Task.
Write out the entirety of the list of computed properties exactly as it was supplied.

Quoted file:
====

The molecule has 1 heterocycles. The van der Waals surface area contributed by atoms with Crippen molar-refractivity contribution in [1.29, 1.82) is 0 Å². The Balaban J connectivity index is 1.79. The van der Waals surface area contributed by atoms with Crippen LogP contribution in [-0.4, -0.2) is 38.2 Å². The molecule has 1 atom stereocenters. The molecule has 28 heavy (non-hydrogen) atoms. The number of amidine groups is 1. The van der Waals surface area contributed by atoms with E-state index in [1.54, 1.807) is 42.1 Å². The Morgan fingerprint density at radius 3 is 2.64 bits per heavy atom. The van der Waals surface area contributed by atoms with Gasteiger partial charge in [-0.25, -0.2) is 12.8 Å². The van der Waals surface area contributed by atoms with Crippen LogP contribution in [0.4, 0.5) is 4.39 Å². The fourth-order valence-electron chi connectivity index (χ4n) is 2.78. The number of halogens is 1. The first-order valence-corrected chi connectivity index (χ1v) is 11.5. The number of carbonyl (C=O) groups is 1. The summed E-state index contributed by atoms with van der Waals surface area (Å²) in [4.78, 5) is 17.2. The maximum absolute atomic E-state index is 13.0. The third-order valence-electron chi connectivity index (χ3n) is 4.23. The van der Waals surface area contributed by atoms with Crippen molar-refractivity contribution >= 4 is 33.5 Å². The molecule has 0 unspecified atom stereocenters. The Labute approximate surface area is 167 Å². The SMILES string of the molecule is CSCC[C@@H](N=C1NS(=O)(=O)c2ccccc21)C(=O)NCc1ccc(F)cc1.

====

The molecule has 1 heterocycles. The van der Waals surface area contributed by atoms with Crippen molar-refractivity contribution in [1.29, 1.82) is 0 Å². The Balaban J connectivity index is 1.79. The van der Waals surface area contributed by atoms with Crippen LogP contribution in [-0.4, -0.2) is 38.2 Å². The molecule has 1 atom stereocenters. The molecule has 28 heavy (non-hydrogen) atoms. The number of amidine groups is 1. The van der Waals surface area contributed by atoms with E-state index in [1.54, 1.807) is 42.1 Å². The Morgan fingerprint density at radius 3 is 2.64 bits per heavy atom. The van der Waals surface area contributed by atoms with Gasteiger partial charge in [-0.25, -0.2) is 12.8 Å². The van der Waals surface area contributed by atoms with Crippen LogP contribution in [0.4, 0.5) is 4.39 Å². The fourth-order valence-electron chi connectivity index (χ4n) is 2.78. The number of halogens is 1. The first-order valence-corrected chi connectivity index (χ1v) is 11.5. The number of carbonyl (C=O) groups is 1. The summed E-state index contributed by atoms with van der Waals surface area (Å²) in [4.78, 5) is 17.2. The maximum absolute atomic E-state index is 13.0. The third-order valence-electron chi connectivity index (χ3n) is 4.23. The van der Waals surface area contributed by atoms with Crippen molar-refractivity contribution >= 4 is 33.5 Å². The molecule has 0 unspecified atom stereocenters. The Labute approximate surface area is 167 Å². The SMILES string of the molecule is CSCC[C@@H](N=C1NS(=O)(=O)c2ccccc21)C(=O)NCc1ccc(F)cc1.